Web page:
By Andrew Boryga


AHI are skewing understanding of amazon

test of 360 image

We are starting to explore the use of 360degree spherical images for showing off the cool places around the world where we work. This is just a test to see if we can successfully embed one of these images in the blog. This image is of the walkway on University of Miami’s Coral Gables campus…

Gas exchange analysis in fossil leaves and climate change

Next month, experts in climate reconstruction will meet to create a consensus record of atmospheric CO2 over the past 66 million years.  Stomata will play an important role in the coming meeting when paleoclimatologists reconcile their calculation using leaf gas exchange in fossil leaves with other sources1.

It was Woodward in 1987 who first observed that a significant inverse relationship existed between plant stomatal density (number of stomata per mm2) and atmospheric CO2 concentration. Using herbarium specimens, he demonstrated that the stomatal densities and ratio in 8 temperate woody specimens collected 200 years ago were significantly higher than those of the same plant species today2.

In 2014, Franks et al.3 applied the same idea of counting stomata to fossil leaves and integrated their counts with the available models for leaf gas exchange. Another important parameter used in common leaf gas exchange analysis is the internal CO2 content. In fossil leaves, this concentration can be obtained using the isotopic signal of δ13C to discriminate between leaf and atmospheric carbon. A worrisome finding from this method is that the Earth’s climate could be more sensitive to CO2 concentrations than previously thought.



Conceptual idea for the analysis of leaf gas exchange in fossil leaves (taken from Franks et al. 2014)


Understanding the sensitivity of climate to carbon dioxide concentrations is a key point in the discussions of climate change. Scientists are trying to come up with better methods, with less uncertainty, which can help arrive at more accurate conclusions about our past climate. Hopefully, the stomata in fossil leaves can help in this effort. Another promised result from the meeting is an open source paleo-pCO2 database.

Thanks to the people in the plant bio journal club for pointing out this news.

  1. Hand, E. Fossil leaves bear witness to ancient carbon dioxide levels. Science 355, 14–15 (2017).
  2. Woodward, F. I. Stomatal numbers are sensitive to increases in CO2 from pre-industrial levels. Nature 327, 617–618 (1987).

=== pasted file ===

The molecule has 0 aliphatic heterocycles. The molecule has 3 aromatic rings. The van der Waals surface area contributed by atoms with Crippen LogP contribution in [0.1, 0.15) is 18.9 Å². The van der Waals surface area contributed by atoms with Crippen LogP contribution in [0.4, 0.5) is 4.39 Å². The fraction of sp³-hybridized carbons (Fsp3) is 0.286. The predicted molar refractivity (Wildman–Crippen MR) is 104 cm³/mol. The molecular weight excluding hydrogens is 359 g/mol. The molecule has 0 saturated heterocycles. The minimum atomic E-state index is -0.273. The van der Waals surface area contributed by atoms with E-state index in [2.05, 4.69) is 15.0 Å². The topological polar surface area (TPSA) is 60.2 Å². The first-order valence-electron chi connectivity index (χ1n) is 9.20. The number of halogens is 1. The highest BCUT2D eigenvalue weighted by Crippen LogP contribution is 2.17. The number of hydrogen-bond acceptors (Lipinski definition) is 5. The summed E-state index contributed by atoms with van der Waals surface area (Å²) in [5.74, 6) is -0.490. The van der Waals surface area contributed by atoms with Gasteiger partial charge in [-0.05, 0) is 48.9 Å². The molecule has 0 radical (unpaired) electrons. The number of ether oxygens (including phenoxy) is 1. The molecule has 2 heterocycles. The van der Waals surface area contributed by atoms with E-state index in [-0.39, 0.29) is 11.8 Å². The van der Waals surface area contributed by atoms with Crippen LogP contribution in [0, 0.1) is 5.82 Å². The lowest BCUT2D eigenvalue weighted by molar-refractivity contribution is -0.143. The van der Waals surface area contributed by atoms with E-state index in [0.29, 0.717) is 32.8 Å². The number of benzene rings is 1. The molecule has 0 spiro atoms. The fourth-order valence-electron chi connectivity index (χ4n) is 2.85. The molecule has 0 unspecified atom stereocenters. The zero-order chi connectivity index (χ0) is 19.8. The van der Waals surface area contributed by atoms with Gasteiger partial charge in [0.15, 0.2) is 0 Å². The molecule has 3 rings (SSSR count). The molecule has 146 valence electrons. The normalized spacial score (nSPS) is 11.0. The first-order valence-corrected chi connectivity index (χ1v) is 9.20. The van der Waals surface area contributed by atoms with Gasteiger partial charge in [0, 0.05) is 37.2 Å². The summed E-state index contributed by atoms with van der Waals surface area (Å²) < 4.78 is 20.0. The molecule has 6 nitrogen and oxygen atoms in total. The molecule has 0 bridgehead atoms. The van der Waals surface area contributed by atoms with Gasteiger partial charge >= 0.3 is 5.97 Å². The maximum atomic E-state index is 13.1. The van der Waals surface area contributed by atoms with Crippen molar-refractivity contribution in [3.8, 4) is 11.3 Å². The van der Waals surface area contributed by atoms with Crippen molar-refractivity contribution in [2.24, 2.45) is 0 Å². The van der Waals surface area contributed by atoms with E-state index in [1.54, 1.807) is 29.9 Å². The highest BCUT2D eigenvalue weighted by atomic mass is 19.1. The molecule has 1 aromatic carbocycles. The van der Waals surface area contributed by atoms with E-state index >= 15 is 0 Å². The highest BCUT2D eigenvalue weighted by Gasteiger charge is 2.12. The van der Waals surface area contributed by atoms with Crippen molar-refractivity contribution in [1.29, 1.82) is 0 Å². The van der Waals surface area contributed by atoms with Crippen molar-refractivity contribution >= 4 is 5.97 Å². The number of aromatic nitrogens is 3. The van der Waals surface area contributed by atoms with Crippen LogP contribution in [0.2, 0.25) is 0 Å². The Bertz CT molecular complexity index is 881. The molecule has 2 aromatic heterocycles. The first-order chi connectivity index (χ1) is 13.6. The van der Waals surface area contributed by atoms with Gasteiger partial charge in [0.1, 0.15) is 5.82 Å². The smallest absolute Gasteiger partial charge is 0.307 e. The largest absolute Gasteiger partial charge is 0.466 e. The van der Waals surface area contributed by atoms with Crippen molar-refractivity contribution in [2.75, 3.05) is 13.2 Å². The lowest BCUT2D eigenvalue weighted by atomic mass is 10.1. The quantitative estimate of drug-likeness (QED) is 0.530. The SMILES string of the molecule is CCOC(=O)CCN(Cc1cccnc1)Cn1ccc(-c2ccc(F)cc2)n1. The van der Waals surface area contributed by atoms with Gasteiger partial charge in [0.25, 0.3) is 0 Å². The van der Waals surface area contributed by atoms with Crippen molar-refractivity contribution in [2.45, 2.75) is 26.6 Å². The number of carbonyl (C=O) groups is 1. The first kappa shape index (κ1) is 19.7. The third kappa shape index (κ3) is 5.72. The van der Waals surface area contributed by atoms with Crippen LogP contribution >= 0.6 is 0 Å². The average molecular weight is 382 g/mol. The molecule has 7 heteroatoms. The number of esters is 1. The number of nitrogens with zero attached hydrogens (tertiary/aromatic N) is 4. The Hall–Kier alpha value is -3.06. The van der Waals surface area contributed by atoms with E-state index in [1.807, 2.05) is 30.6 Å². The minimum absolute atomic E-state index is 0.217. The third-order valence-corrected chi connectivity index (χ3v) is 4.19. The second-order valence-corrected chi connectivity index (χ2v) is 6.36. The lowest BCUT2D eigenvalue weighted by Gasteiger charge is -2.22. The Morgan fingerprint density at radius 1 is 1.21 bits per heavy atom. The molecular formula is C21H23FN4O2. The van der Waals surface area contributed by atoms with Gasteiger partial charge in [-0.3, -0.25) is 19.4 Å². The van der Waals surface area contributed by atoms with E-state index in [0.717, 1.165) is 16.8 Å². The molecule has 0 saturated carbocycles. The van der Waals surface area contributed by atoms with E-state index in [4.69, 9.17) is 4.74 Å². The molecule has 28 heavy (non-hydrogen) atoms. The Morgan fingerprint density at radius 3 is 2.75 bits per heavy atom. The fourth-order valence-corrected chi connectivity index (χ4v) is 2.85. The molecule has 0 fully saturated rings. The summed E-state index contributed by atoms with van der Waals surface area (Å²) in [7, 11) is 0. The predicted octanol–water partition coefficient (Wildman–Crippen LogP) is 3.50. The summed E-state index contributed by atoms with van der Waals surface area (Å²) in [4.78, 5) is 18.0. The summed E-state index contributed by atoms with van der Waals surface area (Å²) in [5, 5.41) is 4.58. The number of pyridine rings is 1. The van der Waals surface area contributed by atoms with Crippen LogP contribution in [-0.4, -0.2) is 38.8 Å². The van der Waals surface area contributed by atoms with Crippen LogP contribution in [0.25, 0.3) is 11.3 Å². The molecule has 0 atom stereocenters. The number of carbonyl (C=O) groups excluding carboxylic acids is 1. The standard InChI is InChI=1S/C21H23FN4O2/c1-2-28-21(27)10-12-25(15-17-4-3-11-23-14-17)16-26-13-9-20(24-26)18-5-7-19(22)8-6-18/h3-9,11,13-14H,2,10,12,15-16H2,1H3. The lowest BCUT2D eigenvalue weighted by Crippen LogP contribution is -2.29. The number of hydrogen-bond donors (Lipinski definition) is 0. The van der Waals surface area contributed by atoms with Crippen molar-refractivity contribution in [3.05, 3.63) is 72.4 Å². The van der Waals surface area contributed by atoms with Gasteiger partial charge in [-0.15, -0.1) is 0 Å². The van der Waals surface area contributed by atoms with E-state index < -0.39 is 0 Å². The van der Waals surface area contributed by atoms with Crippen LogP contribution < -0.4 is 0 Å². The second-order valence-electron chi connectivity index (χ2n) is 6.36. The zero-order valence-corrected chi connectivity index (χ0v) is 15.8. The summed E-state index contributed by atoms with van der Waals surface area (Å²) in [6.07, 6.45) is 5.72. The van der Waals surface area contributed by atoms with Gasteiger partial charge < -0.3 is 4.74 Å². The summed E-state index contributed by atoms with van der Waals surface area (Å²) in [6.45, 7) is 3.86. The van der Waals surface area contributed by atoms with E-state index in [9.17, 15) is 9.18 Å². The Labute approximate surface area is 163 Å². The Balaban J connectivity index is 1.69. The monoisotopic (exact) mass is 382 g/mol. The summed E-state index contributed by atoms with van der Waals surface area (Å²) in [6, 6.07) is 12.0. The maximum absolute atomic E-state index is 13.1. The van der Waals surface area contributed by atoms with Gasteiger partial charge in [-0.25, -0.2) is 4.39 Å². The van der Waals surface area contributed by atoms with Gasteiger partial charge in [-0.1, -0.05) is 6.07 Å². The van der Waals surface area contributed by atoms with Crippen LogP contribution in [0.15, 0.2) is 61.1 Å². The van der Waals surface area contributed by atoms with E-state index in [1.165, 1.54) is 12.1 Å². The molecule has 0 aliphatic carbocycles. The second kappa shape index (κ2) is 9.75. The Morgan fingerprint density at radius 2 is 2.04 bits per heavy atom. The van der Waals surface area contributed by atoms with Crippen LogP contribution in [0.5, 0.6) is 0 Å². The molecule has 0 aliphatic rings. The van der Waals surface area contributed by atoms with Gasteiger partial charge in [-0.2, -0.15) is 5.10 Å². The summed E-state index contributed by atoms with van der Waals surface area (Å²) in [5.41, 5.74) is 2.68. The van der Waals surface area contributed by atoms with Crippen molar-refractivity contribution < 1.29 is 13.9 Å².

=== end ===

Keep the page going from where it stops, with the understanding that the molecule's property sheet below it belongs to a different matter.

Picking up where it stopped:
3. Franks, P. J. et al. New constraints on atmospheric CO2 concentration for the Phanerozoic. Geophys. Res. Lett. 41, 4685–4694 (2014).

Desperately lacking tropical data

A version of this post has also been published as an online comment in PLoS Biology

In his recent meta-analysis, “Climate-Related Local Extinctions Are Already Widespread among Plant and Animal Species“, Wiens looked at changes in species ranges and local extinctions driven by climate change.

Wiens claims to have broad taxonomic and geographic coverage of studies.  Unfortunately, this is not the case. In fact, from the true tropics (i.e., excluding studies from the Santa Catalina Mountains of Arizona, USA, the Appalachian Mountains of north Georgia, USA, and the high eastern Himalayas that Wiens categorizes as “tropical” for the purposes of his analyses), only 5 studies representing a total of just 341 species (35% of species, 18% of studies) are included.  All but one of these tropical studies (of 55 Andean bird species) are from oceanic islands (Borneo [insects], New Guinea [birds], Madagascar [amphibians], and Hawaii [plants]).  All tropical plants are represented by just 4 grasses in Hawaii.

The lack of data from the tropics is not Wiens’ fault but rather reflects a true underlying disparity in the state of knowledge about different systems of the world. Simply put, we know much more about the effects of climate change in North America and Europe than we do the effects of climate change in the tropics.  That said, Wiens needs to be more forthright in acknowledging this disparity.  Furthermore, given this extreme lack of data, it is clearly premature to conclude that “there were significant effects of climatic region overall, with extinction more common in tropical regions” and that “this pattern of more frequent tropical extinction arose from a much lower frequency of extinctions for temperate plants”. Four grasses from Hawaii tell us next to nothing about how the thousands of tropical plants are responding to climate change.  Or even if we lump the tropics and subtropics together as does Wiens, 4 grasses from Hawaii, 27 mountain desert plants from Arizona and 124 high-elevation Himalayan plant species (all with ranges restricted to elevations >3500 m asl) provide little information about how the thousands of other tropical and subtropical plants are responding to climate change.  The tropical data void is real and it is troublesome (Feeley et al. 2016a,b).  But before we can begin to address this lack of data it needs to be acknowledged and recognized for the problem that it is.